SHH!: Do you think that the next generation of consoles such as Xbox 360 and PS3 will be able to offer enough quality that maybe it can bring the same level of emotions?
Penn: I think video games are going to try, and it would be cool if they succeed, but I’m not sure that there isn’t something intrinsically bound up in story telling, in traditional story telling, that is not reachable in something that also has to be playable. Here’s the thing, in a video game, no matter what they say, the main character is you. You start to become the character. Inherently, it’s a different experience when you watch a movie. You don’t become Wolverine if you are watching “X-Men: The Last Stand,” and I think that the separation does something. As video games provide some sort of visceral first person experience, where you the player are the main character, you will always have a difficult time getting the same emotion out of it, as you would in a movie.
SHH!: Do you have any other projects going on in the video game field?
Penn: I’m actually producing and writing a project for Fox that’s about kids playing massively multiplayer online games. So, I’m completely immersed in the world of video games, even in my screenwriting career. I’m also going to be working on two more movies from Marvel, so those will definitely have video games tied in with them. It’s the very early stages, but my goal would be to actually build the game, have people play it and then when it appears in the movie have people say, “Oh my God, that was the game that I’ve been playing!” To me, the exciting future of video games and movies together is where you’ll create a game and when it turns into a movie, you’ve all ready planned it out. I can’t really give away the concept of the movie; that would explain a lot about what we’re doing to link the two. The idea is to create a video game where you already know what the character’s story is, so that when you turn it into a movie, it won’t suck. Like most video games, they come up with the engine first. They come up with the gameplay and then they try to tell the best story they can within that gameplay. One of the things I’m trying to do is take a story that I already have in my head, build a video game around it so that when I actually get to writing the movie of the video game, I have a good story to tell.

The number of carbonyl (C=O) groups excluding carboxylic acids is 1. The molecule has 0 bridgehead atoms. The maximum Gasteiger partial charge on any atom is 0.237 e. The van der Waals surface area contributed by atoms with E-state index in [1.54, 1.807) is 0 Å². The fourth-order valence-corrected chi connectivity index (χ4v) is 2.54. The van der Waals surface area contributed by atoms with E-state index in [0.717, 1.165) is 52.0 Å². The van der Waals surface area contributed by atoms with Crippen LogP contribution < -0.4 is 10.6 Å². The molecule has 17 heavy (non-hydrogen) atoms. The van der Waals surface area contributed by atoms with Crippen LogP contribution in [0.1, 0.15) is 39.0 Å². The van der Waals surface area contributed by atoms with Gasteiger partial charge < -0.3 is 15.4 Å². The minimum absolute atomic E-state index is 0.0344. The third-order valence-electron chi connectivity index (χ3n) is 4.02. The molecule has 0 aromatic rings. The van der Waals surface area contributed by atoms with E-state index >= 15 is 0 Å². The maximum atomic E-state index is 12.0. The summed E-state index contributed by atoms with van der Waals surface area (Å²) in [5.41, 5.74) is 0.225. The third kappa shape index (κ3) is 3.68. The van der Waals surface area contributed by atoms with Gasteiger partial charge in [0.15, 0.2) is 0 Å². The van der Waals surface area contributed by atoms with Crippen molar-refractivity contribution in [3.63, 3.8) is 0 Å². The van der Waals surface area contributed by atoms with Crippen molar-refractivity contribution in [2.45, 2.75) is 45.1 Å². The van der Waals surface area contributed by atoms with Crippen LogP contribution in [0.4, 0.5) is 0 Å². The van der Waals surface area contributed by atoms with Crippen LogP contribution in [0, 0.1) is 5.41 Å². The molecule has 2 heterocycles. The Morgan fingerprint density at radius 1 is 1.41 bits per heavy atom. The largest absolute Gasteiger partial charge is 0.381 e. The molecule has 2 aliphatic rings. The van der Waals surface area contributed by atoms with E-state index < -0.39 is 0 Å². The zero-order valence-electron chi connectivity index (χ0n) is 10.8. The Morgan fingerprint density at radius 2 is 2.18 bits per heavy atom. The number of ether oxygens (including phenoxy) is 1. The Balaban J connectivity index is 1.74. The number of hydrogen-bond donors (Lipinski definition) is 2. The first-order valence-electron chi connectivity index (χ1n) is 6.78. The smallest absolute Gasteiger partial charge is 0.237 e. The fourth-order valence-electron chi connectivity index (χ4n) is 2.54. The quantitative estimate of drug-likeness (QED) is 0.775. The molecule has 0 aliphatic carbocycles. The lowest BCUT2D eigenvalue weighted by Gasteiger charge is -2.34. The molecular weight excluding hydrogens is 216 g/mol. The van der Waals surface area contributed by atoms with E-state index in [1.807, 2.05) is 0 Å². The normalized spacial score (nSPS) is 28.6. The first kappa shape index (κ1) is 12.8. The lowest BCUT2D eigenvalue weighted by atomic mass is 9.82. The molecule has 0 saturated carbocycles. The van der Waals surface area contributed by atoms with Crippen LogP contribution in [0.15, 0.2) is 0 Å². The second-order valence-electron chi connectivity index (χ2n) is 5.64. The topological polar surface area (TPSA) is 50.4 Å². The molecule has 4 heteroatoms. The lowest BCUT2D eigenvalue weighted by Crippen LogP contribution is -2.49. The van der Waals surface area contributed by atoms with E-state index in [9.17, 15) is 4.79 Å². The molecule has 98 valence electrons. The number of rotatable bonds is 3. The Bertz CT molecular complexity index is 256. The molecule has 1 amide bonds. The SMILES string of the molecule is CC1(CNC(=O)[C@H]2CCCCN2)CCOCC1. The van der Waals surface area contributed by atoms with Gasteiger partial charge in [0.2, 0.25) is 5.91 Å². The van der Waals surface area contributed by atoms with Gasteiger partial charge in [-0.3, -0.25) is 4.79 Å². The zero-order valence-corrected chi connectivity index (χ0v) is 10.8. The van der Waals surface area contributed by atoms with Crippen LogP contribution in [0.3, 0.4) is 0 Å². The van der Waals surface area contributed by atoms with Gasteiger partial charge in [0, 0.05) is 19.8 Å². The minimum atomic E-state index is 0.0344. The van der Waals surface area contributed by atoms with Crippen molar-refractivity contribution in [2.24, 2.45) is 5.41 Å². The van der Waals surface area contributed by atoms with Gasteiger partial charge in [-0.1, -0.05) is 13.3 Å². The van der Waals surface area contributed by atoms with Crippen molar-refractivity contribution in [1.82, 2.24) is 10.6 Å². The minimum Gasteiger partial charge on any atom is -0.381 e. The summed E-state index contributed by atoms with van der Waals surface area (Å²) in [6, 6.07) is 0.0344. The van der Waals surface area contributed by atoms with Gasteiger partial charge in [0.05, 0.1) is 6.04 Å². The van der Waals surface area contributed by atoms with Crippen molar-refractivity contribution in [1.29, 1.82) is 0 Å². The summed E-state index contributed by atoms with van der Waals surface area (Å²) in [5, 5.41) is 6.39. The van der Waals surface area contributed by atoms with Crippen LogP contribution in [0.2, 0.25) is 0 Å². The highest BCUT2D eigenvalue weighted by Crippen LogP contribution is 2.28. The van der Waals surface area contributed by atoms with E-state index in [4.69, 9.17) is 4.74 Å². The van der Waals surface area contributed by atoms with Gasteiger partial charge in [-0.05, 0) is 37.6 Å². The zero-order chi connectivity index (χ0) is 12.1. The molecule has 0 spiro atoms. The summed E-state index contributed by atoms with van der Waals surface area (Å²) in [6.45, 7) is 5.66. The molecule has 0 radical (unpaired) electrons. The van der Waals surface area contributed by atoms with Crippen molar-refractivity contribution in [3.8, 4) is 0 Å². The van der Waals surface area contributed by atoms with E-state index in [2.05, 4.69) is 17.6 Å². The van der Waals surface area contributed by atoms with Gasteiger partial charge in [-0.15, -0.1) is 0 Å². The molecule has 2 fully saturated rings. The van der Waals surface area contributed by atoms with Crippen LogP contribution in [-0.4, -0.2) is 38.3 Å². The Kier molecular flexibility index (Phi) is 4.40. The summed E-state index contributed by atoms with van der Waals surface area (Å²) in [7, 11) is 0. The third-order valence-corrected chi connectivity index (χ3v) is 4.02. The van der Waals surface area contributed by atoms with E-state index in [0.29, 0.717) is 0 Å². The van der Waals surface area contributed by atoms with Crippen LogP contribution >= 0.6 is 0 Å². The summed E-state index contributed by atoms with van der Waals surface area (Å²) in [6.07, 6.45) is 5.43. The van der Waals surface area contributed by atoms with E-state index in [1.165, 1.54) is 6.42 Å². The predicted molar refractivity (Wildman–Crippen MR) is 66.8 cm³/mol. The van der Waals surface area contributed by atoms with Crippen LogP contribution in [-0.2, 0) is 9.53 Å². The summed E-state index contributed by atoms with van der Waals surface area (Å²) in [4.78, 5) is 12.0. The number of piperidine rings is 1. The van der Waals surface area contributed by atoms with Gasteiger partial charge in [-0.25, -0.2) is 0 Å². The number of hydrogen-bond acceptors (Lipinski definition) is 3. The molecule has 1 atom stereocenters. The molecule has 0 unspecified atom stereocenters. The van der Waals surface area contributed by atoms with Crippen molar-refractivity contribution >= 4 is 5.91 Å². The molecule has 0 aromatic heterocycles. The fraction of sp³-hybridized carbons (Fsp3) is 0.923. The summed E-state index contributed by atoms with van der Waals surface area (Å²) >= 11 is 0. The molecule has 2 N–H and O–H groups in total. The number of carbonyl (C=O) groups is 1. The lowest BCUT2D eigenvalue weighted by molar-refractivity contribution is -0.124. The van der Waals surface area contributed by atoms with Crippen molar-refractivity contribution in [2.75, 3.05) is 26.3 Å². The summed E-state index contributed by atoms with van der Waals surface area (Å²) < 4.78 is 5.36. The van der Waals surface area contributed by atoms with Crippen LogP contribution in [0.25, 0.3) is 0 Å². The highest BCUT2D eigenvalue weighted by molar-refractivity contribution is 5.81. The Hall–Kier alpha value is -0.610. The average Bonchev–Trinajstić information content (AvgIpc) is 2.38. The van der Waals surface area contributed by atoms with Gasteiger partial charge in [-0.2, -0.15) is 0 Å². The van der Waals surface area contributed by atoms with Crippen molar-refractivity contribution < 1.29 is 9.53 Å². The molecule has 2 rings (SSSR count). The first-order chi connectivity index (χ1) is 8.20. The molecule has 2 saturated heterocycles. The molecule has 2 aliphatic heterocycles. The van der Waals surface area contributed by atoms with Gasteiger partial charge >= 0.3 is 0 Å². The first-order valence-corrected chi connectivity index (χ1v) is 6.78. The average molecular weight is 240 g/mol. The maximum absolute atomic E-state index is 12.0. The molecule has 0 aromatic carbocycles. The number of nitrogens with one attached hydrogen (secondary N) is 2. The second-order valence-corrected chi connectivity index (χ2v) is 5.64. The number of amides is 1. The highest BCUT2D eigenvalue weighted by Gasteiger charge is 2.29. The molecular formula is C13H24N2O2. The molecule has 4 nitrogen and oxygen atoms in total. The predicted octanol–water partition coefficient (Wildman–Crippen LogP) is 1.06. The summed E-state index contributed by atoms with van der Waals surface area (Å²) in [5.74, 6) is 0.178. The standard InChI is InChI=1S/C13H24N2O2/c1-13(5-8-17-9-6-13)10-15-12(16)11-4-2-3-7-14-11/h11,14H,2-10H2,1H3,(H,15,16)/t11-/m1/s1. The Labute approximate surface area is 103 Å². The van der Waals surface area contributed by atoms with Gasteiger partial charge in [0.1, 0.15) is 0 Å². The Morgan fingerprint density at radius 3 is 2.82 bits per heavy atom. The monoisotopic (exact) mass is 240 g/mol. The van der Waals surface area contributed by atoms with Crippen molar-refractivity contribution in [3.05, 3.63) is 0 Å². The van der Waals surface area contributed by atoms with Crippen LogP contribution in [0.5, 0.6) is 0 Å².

SHH!: Since you’re such a big fan of comic books, would you ever think about creating your own comic universe?
Penn: Yes, I’m actually creating my own comic universe. I’d been negotiating for quite a while to take an old screenplay of mine, which almost got made into a movie, and make it at a different studio, but I decided I’d rather make it into a graphic novel. I love graphic novels; I think it’s a fantastic art form, so I’m supposed to do that next year. I have also talked to Marvel about taking over one of their characters for a while when I get some time. If I did something for Marvel, it would probably be one of the characters that I’ve worked on for a movie, although I realize that’s a lot of them. It would either be the Hulk, X-Men or Elektra, but I don’t know yet. It depends on which titles already have writers and artists working on them. Brian Bendis and I were going to collaborate on something about Jean Grey as a little girl, but we never got around to it. That’s the closest I can come to telling you which characters I would work on.
SHH!: These days, we’re seeing a lot more comic character brought to life in movies and video games, so why do you think there’s all this interest in them?